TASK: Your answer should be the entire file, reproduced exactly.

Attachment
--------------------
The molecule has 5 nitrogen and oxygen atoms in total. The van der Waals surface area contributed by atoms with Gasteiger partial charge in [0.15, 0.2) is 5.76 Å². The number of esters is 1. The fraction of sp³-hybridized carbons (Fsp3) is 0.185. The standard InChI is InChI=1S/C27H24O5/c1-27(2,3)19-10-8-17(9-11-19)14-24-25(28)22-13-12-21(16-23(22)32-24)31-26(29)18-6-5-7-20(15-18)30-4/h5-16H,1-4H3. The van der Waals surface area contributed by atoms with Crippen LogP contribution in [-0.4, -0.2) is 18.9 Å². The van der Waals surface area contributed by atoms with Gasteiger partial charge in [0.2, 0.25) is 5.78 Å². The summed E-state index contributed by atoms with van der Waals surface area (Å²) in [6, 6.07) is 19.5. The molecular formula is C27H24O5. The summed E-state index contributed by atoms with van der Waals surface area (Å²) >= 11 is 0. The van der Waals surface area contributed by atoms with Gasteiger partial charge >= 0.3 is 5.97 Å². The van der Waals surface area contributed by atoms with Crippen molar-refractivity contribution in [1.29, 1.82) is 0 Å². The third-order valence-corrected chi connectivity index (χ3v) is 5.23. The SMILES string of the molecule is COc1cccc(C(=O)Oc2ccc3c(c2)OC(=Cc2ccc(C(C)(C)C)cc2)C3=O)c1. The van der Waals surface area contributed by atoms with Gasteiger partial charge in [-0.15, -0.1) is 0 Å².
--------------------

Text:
The molecule has 5 nitrogen and oxygen atoms in total. The van der Waals surface area contributed by atoms with Gasteiger partial charge in [0.15, 0.2) is 5.76 Å². The number of esters is 1. The fraction of sp³-hybridized carbons (Fsp3) is 0.185. The standard InChI is InChI=1S/C27H24O5/c1-27(2,3)19-10-8-17(9-11-19)14-24-25(28)22-13-12-21(16-23(22)32-24)31-26(29)18-6-5-7-20(15-18)30-4/h5-16H,1-4H3. The van der Waals surface area contributed by atoms with Crippen LogP contribution in [-0.4, -0.2) is 18.9 Å². The van der Waals surface area contributed by atoms with Gasteiger partial charge in [0.2, 0.25) is 5.78 Å². The summed E-state index contributed by atoms with van der Waals surface area (Å²) in [6, 6.07) is 19.5. The molecular formula is C27H24O5. The summed E-state index contributed by atoms with van der Waals surface area (Å²) >= 11 is 0. The van der Waals surface area contributed by atoms with Gasteiger partial charge >= 0.3 is 5.97 Å². The van der Waals surface area contributed by atoms with Crippen molar-refractivity contribution in [1.29, 1.82) is 0 Å². The third-order valence-corrected chi connectivity index (χ3v) is 5.23. The SMILES string of the molecule is COc1cccc(C(=O)Oc2ccc3c(c2)OC(=Cc2ccc(C(C)(C)C)cc2)C3=O)c1. The van der Waals surface area contributed by atoms with Gasteiger partial charge in [-0.15, -0.1) is 0 Å².